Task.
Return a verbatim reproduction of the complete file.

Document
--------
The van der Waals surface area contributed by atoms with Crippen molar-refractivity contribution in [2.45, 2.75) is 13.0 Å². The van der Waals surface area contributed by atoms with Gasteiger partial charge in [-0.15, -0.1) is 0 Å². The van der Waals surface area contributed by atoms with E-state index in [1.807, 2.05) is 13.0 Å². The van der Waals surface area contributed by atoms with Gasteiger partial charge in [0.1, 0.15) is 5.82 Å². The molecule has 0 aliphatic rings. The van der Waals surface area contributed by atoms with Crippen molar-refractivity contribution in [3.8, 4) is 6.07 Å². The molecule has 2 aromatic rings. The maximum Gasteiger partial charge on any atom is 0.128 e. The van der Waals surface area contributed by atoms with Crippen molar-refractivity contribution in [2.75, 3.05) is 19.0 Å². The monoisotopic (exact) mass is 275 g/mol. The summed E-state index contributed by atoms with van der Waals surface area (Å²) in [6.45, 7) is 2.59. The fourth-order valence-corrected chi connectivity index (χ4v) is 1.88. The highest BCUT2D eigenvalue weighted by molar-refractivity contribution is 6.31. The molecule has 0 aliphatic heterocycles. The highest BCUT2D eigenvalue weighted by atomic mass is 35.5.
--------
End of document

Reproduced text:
The van der Waals surface area contributed by atoms with Crippen molar-refractivity contribution in [2.45, 2.75) is 13.0 Å². The van der Waals surface area contributed by atoms with Gasteiger partial charge in [-0.15, -0.1) is 0 Å². The van der Waals surface area contributed by atoms with E-state index in [1.807, 2.05) is 13.0 Å². The van der Waals surface area contributed by atoms with Gasteiger partial charge in [0.1, 0.15) is 5.82 Å². The molecule has 0 aliphatic rings. The van der Waals surface area contributed by atoms with Crippen molar-refractivity contribution in [3.8, 4) is 6.07 Å². The molecule has 2 aromatic rings. The maximum Gasteiger partial charge on any atom is 0.128 e. The van der Waals surface area contributed by atoms with Crippen molar-refractivity contribution in [2.75, 3.05) is 19.0 Å². The monoisotopic (exact) mass is 275 g/mol. The summed E-state index contributed by atoms with van der Waals surface area (Å²) in [6.45, 7) is 2.59. The fourth-order valence-corrected chi connectivity index (χ4v) is 1.88. The highest BCUT2D eigenvalue weighted by molar-refractivity contribution is 6.31. The molecule has 0 aliphatic heterocycles. The highest BCUT2D eigenvalue weighted by atomic mass is 35.5.